Roy Moore attacks ‘sodomites’ and trans people after losing senate election


Notorious homophobe Roy Moore just won’t accept defeat.

The Republican politician lost Alabama’s senate election to Democrat Doug Jones on Tuesday, following a campaign plagued with scandals including accusations of sexual assault and child molestation, which he denied.

But in a video statement, Moore has refused to concede the election, and spoken out against the so-called “rulers of the darkness”, which we’re assuming is his affectionate nickname for the LGBTQ community.

“We are indeed in a struggle to preserve our republic, our civilisation and our religion and to set free a suffering humanity,” he says in the clip.

“Today, we no longer recognise the universal truth that God is the author of our life and liberty. Abortion, sodomy and materialism have taken the place of life, liberty and the pursuit of happiness.”

But of course, Moore didn’t stop at offending gay people and women who exercise their right to control their own bodies – he also threw in some faux exasperation over people who transition, which literally has zero effect on his life.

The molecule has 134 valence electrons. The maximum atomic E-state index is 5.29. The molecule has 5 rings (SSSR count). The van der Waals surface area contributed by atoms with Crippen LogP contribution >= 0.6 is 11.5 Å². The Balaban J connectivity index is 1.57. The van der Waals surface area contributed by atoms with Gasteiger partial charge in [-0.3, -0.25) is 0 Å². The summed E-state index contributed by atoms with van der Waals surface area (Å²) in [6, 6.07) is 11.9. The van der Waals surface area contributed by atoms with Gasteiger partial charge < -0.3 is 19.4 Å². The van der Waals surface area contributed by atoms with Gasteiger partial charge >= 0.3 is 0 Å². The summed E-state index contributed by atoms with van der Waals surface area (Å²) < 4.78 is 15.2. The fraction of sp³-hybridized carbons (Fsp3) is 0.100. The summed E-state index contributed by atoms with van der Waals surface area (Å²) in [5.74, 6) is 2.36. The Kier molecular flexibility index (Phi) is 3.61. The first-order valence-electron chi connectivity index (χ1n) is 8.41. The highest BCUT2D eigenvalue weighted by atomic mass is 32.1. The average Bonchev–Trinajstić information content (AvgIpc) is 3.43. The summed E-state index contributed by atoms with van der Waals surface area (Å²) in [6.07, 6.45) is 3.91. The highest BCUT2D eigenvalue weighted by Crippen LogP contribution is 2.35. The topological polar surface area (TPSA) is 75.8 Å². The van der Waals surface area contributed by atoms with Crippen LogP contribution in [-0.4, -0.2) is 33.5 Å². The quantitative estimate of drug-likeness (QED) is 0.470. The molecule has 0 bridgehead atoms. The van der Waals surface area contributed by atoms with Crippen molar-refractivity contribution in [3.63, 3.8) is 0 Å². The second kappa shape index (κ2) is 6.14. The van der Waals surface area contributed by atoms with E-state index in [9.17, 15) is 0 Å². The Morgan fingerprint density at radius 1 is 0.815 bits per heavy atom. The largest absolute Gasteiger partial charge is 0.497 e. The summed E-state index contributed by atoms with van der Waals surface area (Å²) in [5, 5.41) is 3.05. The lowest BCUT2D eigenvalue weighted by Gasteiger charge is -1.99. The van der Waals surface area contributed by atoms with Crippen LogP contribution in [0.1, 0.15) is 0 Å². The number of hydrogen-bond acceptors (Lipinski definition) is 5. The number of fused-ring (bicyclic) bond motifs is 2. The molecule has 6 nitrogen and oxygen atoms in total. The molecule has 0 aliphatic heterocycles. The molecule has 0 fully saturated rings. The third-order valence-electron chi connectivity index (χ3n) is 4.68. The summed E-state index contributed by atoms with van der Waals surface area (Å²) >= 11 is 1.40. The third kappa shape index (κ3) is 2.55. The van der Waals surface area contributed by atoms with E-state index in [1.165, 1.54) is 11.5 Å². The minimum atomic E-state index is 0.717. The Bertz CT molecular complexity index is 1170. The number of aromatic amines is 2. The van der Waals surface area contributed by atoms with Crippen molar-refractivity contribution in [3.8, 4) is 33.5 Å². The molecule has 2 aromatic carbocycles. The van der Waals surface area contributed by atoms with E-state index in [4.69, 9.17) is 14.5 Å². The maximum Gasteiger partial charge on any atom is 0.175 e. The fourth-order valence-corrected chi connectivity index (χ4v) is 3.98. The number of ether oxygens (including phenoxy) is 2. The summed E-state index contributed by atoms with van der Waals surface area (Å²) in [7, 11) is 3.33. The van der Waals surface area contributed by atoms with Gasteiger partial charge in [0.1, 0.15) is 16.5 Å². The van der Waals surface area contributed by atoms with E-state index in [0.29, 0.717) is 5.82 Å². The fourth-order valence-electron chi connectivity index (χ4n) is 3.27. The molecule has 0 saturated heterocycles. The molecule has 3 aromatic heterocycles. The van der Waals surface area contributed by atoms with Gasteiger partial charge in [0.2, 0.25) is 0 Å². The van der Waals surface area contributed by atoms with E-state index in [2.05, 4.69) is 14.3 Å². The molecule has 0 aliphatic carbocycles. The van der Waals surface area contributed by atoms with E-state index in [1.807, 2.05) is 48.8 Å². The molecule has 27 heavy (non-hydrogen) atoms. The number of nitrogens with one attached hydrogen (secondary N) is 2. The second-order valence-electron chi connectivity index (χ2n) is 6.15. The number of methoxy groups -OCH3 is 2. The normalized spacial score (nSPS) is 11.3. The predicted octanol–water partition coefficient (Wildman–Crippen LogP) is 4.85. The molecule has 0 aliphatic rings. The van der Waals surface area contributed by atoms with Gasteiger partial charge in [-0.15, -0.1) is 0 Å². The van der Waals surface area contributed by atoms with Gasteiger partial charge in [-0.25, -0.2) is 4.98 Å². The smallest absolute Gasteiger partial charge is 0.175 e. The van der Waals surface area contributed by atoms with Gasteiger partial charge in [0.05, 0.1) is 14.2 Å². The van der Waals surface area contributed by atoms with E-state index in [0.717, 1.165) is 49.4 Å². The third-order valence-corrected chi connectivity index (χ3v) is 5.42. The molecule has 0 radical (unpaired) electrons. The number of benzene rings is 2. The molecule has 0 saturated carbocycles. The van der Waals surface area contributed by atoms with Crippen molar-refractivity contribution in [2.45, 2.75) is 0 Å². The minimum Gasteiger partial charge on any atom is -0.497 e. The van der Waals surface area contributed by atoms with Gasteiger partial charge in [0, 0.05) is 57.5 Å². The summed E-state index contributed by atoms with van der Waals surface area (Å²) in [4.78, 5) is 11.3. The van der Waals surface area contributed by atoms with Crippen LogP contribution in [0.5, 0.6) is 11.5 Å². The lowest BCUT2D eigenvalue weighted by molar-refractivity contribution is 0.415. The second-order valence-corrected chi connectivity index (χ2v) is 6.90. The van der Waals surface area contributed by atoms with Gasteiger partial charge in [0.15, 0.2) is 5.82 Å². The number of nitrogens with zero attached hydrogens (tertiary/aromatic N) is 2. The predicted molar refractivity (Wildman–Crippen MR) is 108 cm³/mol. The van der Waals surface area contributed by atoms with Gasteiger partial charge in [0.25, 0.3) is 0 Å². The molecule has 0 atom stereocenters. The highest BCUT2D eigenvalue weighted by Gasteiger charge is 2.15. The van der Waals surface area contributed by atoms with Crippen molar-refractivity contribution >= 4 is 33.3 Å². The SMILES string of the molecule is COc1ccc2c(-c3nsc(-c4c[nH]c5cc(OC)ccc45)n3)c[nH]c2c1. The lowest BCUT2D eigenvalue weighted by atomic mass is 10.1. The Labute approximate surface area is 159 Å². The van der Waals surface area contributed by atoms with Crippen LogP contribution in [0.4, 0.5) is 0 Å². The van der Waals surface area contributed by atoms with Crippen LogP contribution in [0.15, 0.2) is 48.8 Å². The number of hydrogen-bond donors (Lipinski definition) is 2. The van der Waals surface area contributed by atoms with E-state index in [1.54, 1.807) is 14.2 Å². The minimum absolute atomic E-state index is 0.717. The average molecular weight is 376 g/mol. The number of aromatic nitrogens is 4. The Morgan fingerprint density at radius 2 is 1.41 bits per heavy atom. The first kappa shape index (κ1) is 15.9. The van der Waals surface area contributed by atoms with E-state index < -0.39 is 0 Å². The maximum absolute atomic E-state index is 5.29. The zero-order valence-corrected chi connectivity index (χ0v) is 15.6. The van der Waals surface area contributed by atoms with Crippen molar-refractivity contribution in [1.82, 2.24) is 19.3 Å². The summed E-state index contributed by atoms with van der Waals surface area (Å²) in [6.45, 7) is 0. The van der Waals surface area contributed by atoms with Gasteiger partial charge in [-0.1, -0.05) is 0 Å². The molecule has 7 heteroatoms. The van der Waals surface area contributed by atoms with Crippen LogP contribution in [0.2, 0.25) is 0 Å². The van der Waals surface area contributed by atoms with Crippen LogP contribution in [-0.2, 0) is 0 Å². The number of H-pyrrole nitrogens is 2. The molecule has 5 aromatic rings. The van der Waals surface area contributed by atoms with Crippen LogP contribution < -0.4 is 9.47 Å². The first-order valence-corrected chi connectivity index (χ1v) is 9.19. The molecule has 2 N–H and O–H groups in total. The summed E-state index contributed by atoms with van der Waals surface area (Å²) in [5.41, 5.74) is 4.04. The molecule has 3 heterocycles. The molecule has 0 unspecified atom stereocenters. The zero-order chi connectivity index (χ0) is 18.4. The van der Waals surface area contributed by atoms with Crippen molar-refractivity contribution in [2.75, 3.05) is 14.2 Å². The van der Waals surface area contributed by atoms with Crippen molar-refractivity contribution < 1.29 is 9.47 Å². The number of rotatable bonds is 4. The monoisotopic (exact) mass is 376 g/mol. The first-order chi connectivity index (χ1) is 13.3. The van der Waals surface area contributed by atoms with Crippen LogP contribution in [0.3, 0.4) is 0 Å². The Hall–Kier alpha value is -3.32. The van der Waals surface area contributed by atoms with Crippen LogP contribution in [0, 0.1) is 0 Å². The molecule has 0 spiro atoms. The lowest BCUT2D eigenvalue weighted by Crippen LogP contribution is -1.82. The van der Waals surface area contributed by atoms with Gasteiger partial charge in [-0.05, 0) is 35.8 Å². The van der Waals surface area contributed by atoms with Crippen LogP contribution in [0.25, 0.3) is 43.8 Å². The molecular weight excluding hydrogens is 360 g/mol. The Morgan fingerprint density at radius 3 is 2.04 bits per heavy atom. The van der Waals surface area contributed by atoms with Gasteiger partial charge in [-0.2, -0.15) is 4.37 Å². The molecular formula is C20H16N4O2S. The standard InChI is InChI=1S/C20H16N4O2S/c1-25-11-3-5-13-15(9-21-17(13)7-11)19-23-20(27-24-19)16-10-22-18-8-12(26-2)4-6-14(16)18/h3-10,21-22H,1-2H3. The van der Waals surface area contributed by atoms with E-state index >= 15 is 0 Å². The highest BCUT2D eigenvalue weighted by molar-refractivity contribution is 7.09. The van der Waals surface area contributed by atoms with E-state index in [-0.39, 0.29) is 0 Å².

“We have stopped prayer in schools, we’ve murdered over 60 million of our unborn children, we’ve redefined marriage and destroyed the basis of family, which is the building block of our country,” he continues.

“We’ve even begun to recognise the right of a man to claim to be a woman, and vice versa.”

Moore has consistently caused controversy for his questionable views – earlier this year it was unearthed that Moore had once compared sex between two consenting adults of the same sex to bestiality during a 2005 interview.

“Homosexual conduct should be illegal,” he said. “Just because it’s done behind closed doors, it can still be prohibited by state law. Do you know that bestiality, the relationship between man and beast, is prohibited in every state?”

A decade later, in 2015, Moore suggested being forced to follow the Supreme Court’s marriage equality ruling was the equivalent of being forced to kill people under immoral German laws in World War II.

“Could I do this if I were in Nuremberg, say that I was following the orders of the highest authority to kill Jews?” he asked. “Could I say I was ordered to do so?”



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